With the exception of the very early pieces—Reconstructie, Dat gebeurt in Vietnam, etc.—Andriessen’s music is political on a higher level than just a propagandistic message. Even within this early period we start to see this. Of De Staat, he says “I wrote De Staat as a contribution to the debate about the relationship of music to politics.” This is not smash-the-state propaganda. This is political philosophy. If one is expecting propaganda, or one wants to be served a composition that is easily digestible in one sitting, then one will probably be disappointed with Andriessen’s political work—or, in my opinion, with any political work worth its salt.

Dan cites an interesting book review by Gregory Bloch, who observes:

Adlington suggests that a fascinating study would be to compare Andriessen with another deeply political composer, whose politics play out not only in his works but also in his approach to performers and institutions: Cornelius Cardew. The comparison is particularly instructive here, since much of Cardew’s music (like Andriessen’s worst music) is characterized precisely by a lack of ambivalence, a univocality that is, in the end, both an aesthetic and political failing.
This univocality, which I think can be found in Andriessen's earlier works, is what ultimately makes that kind of preachy political music many have come to expect. But Andriessen, through his understanding of Marxist dialectics, has been able to escape this. So it just doesn’t make sense to me to say that Marxism has painted Andriessen into a corner. With all due respect to a fine review from an interesting writer, for my money, Marxism liberated Andriessen.


john k said...

I agree, David. For Andriessen, the “dissonance” of Worker’s Union is part of its political and social beauty, not a musical posture. The resulting harmonies, and any efforts of the performers to change and adapt their harmony is part of the political and social process of the work. It is totally akin to the Cardew pieces where one evolves harmonies in relation to the group, and where dissonance of all kinds is appreciated for its beauty.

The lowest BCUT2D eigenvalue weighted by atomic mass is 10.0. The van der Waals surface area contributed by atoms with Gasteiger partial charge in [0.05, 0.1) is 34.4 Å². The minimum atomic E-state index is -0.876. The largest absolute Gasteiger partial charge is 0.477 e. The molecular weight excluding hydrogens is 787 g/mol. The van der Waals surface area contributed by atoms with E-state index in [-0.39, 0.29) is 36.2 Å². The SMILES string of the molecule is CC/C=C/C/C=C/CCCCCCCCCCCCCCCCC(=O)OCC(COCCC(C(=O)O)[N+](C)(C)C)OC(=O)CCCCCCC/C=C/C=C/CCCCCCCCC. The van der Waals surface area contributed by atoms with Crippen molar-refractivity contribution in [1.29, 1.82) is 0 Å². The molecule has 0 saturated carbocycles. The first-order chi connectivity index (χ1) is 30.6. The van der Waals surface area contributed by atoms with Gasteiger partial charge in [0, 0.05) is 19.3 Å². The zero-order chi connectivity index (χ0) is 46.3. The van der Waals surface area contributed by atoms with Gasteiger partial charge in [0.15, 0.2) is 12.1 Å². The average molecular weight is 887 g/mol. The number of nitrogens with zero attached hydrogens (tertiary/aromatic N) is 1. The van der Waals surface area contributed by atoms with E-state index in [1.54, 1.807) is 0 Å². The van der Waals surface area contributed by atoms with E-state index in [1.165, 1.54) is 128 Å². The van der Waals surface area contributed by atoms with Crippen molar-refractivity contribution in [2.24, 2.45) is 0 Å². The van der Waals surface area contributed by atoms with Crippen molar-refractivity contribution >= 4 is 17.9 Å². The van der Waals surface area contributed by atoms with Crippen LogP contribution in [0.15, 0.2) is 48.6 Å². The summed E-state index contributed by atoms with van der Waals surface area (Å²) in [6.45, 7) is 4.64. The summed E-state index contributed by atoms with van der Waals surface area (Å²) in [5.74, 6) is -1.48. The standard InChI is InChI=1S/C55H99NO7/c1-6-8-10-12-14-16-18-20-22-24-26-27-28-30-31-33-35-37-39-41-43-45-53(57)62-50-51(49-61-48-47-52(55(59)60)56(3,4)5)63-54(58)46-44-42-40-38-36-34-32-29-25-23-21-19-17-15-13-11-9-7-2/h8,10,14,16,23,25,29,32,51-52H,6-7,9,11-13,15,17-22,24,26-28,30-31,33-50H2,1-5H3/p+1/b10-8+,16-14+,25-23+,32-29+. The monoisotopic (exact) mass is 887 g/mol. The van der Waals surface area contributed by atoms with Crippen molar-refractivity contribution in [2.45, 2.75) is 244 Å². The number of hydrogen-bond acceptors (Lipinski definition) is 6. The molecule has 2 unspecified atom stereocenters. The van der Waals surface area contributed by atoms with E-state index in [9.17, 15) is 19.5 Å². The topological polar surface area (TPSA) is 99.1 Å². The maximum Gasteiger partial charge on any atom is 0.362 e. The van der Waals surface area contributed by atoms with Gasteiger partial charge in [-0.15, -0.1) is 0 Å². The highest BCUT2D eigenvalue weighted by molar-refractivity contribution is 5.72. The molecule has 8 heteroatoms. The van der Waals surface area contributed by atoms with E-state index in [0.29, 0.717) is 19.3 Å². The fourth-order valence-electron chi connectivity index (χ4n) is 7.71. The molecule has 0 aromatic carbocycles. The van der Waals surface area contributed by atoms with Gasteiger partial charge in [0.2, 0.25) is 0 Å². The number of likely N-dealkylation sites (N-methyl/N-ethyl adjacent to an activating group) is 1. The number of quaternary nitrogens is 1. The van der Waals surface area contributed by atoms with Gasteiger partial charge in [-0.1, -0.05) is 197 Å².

I would be very interested to know more about your dissertation and how you define the scope of political music. Much of the most successful political music for me is among the most abstract, such as Wolff and late Cage, in which social construct is revealed metaphorically through music. My impression is that Cardew was very influential in this regard, in helping evolve the notion of “political music” past the Eisler construct, so that method and form, and less the overt message, imbues a work with political philosophy. We protest through our form.

ted said...

i like what you're saying.

it's interesting that you wonder if andriessen's works often leave audiences disappointed because they aren't ranty or because they lack univocality. i agree with you, in that these traits almost always turn me off to a piece of music too, but i never thought of audiences as clamoring for this kind of experience from andriessen's music. but maybe you're right - not that the music would be better liked if it peddled blunter political messages, only that it would be more digestible. the complexities of a piece like "de staat" do take time and effort to really think about, and maybe that's why it isn't performed that often. (or maybe it's because of the 4 oboes.) it's so hard to direct people's thoughts into the current world without gettin' preachy.

this post also made me look up andriessen's comments about de staat, which i totally love. not only that he wrote the piece as a contribution to the debate itself, but also that while "abstract musical material - pitch, duration, and rhythm - are beyond social conditioning... the moment the musical material is ordered it becomes culture and hence a social entity."

maximo nerd that i am, that quote gets me all fired up. it seems to go along with commenter John K's broad definition of the scope of "political music" - one i think people should entertain, and one that hopefully your diss will help foster. i think sometimes we close ourselves off from worlds of meaning when we believe music falls into hard categories of "political" or "not-political" (or "abstract"/"not-abstract" for that matter) - and there are endless cultural connections to be made if we accept music as part of a much more fluid spectrum.